Horsley stressed that the SCS should not be thought of as generating and applying a score. If a court rules that the purchase of an anti-China book or skeptical online comment violates Chinese law, then the violation is “entered into the SCS, but would not result in any ‘score’ or other additional consequence not already provided for by law,” said Horsley. The principal focus of the SCS is to subtly nudge citizens towards a more law-abiding society by recording and publicizing past transgressions. The government intends to do this by making use of blacklists to track non-compliance and red lists for positive acts, but Horsley explained that the SCS is far from reaching this goal. 

While the SCS does not currently make use of advanced surveillance technology, it is not difficult to see how the Chinese government is aiming for harmony with the law. Applying pressure to firms and citizens through records is just one way that it plans on getting there. 

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There are two diverging ways to approach the ethical AI dilemma. The first is through a competitive, realist lens. Raymond espouses this opinion through his opening tectonic plate metaphor. 

“Nowadays, the civilian isn’t only commingled with the combatant, the civilian is the field of battle… they are the target,” he said. “It’s not just another form of state competition, it is the migration of state conflict and state military and intelligence into physical and digital infrastructure spaces, [including] healthcare, electricity, transport, and banking.”

Yale professor of management and political science Paul Bracken affirmed that “the race is just beginning [but] China hasn’t won… I happen to believe they are ahead at the moment.” However, he believes that multinational corporations are often an overlooked component of the AI race.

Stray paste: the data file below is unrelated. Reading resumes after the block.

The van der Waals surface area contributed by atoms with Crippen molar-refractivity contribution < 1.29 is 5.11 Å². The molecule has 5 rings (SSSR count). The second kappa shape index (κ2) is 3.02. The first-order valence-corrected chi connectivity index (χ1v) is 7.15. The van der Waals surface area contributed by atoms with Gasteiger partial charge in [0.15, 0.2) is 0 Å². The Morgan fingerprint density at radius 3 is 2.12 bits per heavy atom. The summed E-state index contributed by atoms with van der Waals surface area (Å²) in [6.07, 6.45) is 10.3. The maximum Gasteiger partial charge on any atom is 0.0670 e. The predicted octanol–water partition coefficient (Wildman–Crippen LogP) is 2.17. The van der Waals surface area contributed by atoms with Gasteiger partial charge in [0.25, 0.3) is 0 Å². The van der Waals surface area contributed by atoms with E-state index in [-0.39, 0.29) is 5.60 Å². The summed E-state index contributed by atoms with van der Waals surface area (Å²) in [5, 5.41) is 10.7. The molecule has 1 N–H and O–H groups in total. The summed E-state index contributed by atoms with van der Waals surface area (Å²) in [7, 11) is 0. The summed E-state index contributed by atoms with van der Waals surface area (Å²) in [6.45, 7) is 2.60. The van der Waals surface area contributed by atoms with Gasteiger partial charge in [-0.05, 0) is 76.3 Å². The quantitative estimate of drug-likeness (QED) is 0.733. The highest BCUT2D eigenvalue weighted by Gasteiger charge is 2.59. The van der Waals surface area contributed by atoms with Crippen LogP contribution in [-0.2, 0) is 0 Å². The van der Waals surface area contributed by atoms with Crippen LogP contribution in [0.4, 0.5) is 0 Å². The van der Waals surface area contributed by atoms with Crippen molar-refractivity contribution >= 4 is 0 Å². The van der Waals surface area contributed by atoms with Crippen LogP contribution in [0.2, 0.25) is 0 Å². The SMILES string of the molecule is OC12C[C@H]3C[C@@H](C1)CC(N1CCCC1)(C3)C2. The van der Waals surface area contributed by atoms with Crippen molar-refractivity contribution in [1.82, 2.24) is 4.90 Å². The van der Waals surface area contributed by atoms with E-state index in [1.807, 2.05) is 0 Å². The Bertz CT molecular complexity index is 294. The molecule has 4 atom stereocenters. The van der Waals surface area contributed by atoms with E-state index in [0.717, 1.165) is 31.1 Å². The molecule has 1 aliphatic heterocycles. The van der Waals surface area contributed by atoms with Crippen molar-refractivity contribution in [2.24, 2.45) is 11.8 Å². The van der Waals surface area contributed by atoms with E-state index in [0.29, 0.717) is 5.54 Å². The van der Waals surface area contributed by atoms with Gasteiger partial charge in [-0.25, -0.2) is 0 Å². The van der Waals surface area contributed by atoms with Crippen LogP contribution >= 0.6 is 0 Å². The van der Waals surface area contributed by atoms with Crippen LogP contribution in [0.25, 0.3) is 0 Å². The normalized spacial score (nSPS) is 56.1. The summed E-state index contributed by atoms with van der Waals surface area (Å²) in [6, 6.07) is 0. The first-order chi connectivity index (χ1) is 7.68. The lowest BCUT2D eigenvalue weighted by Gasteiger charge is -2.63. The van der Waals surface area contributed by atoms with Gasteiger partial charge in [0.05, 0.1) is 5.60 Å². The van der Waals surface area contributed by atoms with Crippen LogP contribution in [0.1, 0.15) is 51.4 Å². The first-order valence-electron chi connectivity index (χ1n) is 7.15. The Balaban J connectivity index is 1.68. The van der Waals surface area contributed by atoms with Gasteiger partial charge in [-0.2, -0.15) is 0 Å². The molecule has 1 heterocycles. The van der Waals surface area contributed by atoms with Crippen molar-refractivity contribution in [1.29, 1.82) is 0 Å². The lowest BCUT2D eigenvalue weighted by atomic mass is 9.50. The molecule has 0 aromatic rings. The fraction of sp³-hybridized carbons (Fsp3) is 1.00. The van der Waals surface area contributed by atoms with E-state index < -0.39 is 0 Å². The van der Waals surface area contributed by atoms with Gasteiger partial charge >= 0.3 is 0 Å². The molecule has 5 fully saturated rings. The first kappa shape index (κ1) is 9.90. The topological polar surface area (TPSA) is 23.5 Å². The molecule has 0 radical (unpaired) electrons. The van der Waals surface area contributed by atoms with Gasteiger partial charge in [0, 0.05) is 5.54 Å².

“Apple, BMW, and Walmart want to operate in the U.S., EU, and China, at the same time. BMW, for example, makes 40% of its profits in China,” said Bracken. These sprawling companies have thus tried to exercise their influence worldwide to reap the benefits that each region provides.

Bracken has witnessed this trend firsthand. “Recently I’ve been going to Europe a lot. I’m always at the high-priced restaurants that have sprouted up in Brussels. More and more it looks like K Street in Washington, D.C., the street where the big law firms, lobbyists, ‘think tanks,’ and business groups are located,” said Bracken. “[Lobbyists are] trying to get a favorable regulatory ruling from some part of the EU.” In other words, company representatives target whichever geographic location is most favorable to expedite the policy that aligns best with their interests. Brussels, the headquarters of the European Union, has thus attracted the corporate eye since Europe’s model promises strong incentives. 

General Robert Spalding III, a retired U.S. Air Force brigadier general, does not have such a positive outlook about the AI race. “We are losing. To say we lost, however, would be to say that humanity has ended,” Spalding said. “As a Marxist-Leninist system, nihilism is a feature of [Chinese] society. This is not healthy where things like AI-powered weapons are concerned. Without the constraints of morality, there is no limit to the good or harm from AI,” he added.

Other academics and AI experts prefer to frame technological development as international cooperation instead of an AI race. “There are a lot of people out there who would like to recreate the Cold War, [pushing] the doctrine that we are in a new economic competition,” said Wallach. “Is that really what China is about or is that a narrative that some Americans are promoting?”

The international cooperation argument seeks to equally consider the short and long term ramifications of depicting each country’s pursuit of new technologies as a race. Abhishek Gupta, Founder of the Montreal AI Ethics Institute and a board member of Microsoft’s Commercial Software Engineering team, believes that cooperation is the most realistic way of framing current circumstances.